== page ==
Monday, March 31, 2014

The Forgotten Pharaoh - Fact vs. Fiction


Julie Gerber isn't thrilled to be pulled out of school her senior year to follow her parents halfway around the world to unearth a lost pyramid. However, when the cute British guy and the mysterious financier of their project both fight for her attention, things start to get interesting.

The pharaoh known as Djedefre was cursed for the murder of his eldest brother. The work of the archaeologists brings new secrets to light, ones that prove the fallen god-king wasn't the villain history had painted him to be. Can they prove his innocence?

As the team digs deeper into the mystery, members of the party vanish or end up dead. Someone is determined to keep the truth hidden at all costs, even 4,500 years later.

 Be sure to add The Forgotten Pharaoh to your to-read list on Goodreads and check it out on Manic Readers!

While The Forgotten Pharaoh is primarily a work of my twisted imagination, there is some truth to it.  Djedefre was a real pharaoh of the Forth Dynasty. Hearing his story on a documentary on the History Channel is what spurred the idea for this novel. I took some real facts and explained away some of the holes in history. Some of my explanations are paranormal in origin, but not all of them. Occasionally, I took some liberties for the sake of the story.  Today I will separate fact from fiction, and tell you some of the truths of Djedefre’s story.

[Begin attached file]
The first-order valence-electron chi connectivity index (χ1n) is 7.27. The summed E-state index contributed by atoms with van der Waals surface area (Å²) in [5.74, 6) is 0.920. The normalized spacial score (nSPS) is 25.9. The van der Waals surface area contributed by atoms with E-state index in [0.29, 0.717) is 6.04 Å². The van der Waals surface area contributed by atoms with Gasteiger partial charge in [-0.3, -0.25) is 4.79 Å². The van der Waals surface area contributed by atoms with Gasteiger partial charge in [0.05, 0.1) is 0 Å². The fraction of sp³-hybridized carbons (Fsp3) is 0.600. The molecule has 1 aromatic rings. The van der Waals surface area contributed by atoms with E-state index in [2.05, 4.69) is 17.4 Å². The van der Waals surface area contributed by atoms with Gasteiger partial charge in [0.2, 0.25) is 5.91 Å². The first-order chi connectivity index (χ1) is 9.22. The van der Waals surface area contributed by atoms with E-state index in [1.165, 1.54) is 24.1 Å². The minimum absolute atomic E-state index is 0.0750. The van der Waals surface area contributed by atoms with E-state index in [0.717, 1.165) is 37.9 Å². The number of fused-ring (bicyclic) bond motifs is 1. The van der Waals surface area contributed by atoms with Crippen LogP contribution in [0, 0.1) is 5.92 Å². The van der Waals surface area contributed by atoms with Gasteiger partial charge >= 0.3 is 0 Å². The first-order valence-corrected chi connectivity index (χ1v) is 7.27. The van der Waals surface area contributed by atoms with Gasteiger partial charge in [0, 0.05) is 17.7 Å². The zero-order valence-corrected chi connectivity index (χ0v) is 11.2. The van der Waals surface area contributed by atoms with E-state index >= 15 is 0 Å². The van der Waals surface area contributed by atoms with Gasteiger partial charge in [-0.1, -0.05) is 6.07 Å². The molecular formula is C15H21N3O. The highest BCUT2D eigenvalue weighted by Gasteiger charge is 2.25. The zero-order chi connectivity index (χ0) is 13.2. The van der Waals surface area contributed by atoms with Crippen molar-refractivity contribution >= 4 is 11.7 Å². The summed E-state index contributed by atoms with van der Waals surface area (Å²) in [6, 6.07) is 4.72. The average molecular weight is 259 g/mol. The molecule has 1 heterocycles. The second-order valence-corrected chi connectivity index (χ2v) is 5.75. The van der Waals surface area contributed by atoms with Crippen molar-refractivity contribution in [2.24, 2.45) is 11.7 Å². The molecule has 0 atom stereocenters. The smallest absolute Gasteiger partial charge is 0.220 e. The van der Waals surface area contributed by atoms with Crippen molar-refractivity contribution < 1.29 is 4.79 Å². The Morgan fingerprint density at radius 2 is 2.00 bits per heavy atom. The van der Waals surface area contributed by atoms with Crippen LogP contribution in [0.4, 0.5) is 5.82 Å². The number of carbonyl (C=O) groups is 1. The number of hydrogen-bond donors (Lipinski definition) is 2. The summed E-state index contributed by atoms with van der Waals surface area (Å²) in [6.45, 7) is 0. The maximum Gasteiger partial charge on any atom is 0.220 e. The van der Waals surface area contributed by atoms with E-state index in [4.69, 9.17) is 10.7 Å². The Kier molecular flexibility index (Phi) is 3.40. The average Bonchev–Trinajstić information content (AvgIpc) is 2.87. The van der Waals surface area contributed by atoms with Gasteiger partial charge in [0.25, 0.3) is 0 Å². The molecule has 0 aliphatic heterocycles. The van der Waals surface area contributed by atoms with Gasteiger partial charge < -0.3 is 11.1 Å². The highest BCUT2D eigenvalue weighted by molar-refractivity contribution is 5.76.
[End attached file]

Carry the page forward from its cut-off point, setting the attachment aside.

Djedefre - The tomb of Djedefre was first discovered in the early twentieth century by French archaeologist Emile Chassinat. Because the pyramid had been destroyed as well as all the statues, it was believed for years that Djedefre had committed some horrible crime, possibly even murdering his older brother to steal his crown.  The fact that he chose to build away from Giza, the location of the Great Pyramid built by his father Khufu, also led credence to the assumption there was a rift in the family.  Because the site had already been robbed and no valuables were found, it was abandoned for decades and for all those years, Djedefre was vilified without any solid facts. Later, the area became a military zone and was off limits until only a few years ago. Then Egyptologists revisited the site to prove once and for all whether Djedefre really did murder his brother.  This is what my story is based on, but I did elaborate quite a bit about the condition of the tomb. The real tomb is destroyed inside and out, so the Egyptologists could only work with the rubble left on the site and other clues they found throughout Egypt.  They now believe Djedefre is innocent of his brother’s murder and only moved his pyramid to Abu Rawash because the location on the hill allowed it to stand taller than even the Great Pyramid.  It is thought it was once the most beautiful pyramid in all of Egypt, until the Romans invaded and repurposed the polished granite and limestone.  No one is sure how long Djedefre reigned. Some hieroglyphs suggest it was only a few years while others feel it was decades, and while there is no solid evidence as to the kind of ruler he was, they have discovered hieroglyphs  in the tomb of his niece, Meresankh (daughter of Kawab), that praised him. They also found a large boat in the tomb of his father Khufu that they now believe dispels the theory of a family spat.